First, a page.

Tuesday, July 8, 2014

Nutrition and Cancer – Part 3 - Deadly Sugars

Is sugar killing America? Many believe so! Obesity, diabetes and cancer, directly related to sugar consumption, are out of control. At current rates it’s projected by 2030 that more that 60% of adults will be obese in 13 key states, and over 44% of adults will be obese in all 50 states. It is estimated Americans spend between $147 Billion to $210 Billion per year on medical related issues connected to obesity. Even worse, obesity has more than doubled in children, and quadrupled in adolescents over the past 30 years. In 2012 more than one third of all children and adolescents were overweight or obese. 

Equally grim facts exist for diabetes. From 1980 to 2011 the number of Americans with diagnosed diabetes has more than tripled. There are over 25.8 million Americans with diabetes and an additional 79 million Americans over the age of 20 with pre-diabetes. That’s beyond a third of adult Americans directly affected by diabetes. The estimated treatment cost associated with diabetes is staggering at over $245 Billion. Add to this the emerging epidemic of diabetes in young children and you have a recipe for disaster. It’s no wonder why some are saying this may be the first generation of children to die before their parents. Considering the devastation from obesity and diabetes alone, many are questioning whether America will survive the economic outlay for medical treatment, while still finding enough healthy individuals to fill basic jobs, including safety and military positions. Want to know the real definition of stupidity? In the interest of saving a few jobs that could easily be retrained, and securing the re-election war chests of elected officials, each year our government continues to subsidize sugar production and corn (high fructose corn syrup) rather than subsidize healthy organic foods such as organic fruit and leafy green vegetables.

Certainly we don’t need to worry about terrorists when we are doing everything to kill ourselves as fast as possible. In fact it would be much more effective for terrorists to simply flood the market with cheap candy and soft drinks if they really want to speed the downfall of America. Oh, I forgot, we’re doing that already.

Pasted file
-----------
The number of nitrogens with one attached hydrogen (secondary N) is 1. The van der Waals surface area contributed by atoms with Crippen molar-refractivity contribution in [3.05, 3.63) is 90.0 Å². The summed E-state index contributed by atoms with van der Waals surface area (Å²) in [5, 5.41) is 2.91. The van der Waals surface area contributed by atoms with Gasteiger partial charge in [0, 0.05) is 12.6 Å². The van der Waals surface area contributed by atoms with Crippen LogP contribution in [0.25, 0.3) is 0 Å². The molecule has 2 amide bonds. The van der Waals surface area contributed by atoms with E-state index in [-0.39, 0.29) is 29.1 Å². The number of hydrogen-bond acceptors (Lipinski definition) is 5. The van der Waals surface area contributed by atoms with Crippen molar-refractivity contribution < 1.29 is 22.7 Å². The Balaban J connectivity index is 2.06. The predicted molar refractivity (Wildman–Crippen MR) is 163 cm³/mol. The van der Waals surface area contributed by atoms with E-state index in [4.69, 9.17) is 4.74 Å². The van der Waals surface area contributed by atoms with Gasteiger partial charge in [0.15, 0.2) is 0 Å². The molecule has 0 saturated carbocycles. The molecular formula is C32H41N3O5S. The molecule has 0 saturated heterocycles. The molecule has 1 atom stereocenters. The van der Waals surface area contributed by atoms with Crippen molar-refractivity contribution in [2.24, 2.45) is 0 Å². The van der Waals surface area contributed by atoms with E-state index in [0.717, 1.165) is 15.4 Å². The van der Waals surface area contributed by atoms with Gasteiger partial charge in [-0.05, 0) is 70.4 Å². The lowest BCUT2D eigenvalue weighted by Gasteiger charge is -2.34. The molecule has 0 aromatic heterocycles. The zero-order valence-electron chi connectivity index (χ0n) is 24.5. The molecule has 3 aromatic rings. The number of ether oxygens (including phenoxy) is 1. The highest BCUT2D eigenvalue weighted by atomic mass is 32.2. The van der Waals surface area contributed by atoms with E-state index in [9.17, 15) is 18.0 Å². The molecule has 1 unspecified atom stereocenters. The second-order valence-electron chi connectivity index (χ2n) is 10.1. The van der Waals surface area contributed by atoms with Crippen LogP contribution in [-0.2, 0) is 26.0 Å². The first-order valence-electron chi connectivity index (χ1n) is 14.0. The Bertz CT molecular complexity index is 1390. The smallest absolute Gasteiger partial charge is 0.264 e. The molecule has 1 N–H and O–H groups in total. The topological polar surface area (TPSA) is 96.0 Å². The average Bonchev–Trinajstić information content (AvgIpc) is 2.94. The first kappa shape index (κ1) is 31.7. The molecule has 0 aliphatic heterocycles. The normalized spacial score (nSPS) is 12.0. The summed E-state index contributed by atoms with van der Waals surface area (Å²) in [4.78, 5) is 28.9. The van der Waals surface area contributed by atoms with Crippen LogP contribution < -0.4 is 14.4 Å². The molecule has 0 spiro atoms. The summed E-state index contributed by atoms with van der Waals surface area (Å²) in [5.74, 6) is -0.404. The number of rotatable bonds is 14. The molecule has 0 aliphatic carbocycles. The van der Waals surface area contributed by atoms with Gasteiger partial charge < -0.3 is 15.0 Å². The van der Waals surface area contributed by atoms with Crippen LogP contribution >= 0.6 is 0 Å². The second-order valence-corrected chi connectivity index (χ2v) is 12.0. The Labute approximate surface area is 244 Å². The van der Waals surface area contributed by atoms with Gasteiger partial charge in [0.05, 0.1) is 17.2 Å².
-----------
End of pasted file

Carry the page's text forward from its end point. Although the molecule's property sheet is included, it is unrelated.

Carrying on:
To understand why we’re in this pickle, all we need do is take a look at the history of sugar and sweetener use in America. In 1822 the average sugar per capita consumption was only 9 pounds. Prior to this time added sugar was not a significant factor in recorded history. By 1900, sugar consumption had risen to 90 pounds per capita, and in 1920 that became 100 pounds. In 1978 high fructose corn syrup entered the market, and by 1980 obesity began its rise from 12.7% to 27.7% of Americans by the year 2000. In 1997 diabetes, already on the rise, began a dramatic increase. With the addition of HFCS, total sweetener consumption just kept increasing. By the year 2000 our added sweetener consumption had risen to 152 pounds per capita. The pattern is clear. Increased added sugar consumption contributes to increased obesity and diabetes.

So why are we eating so much sugar? Simple, it’s addictive. One study showed that Oreo Cookies with their sugar and fat were more addictive than cocaine and morphine. The Oreos actually activated more neurons in the brains pleasure and reward centers than the drugs. Now we know that addiction has both biological and behavioral components, and in our high stress environment sugar appears to fit the bill for both components. Sugar is added to most every processed food we eat. From so-called healthy breads, to cereals and energy bars, to even tomato sauce, it’s everywhere. When we try to go off sugar, we often experience real symptoms of withdrawal, like when trying to eliminate nicotine of caffeine. Then there’s the taste factor. During the ill-advised political push to make foods ‘fat free’, food processors found that no fat made food taste like cardboard, hence they add more sugar and salt to sell more product.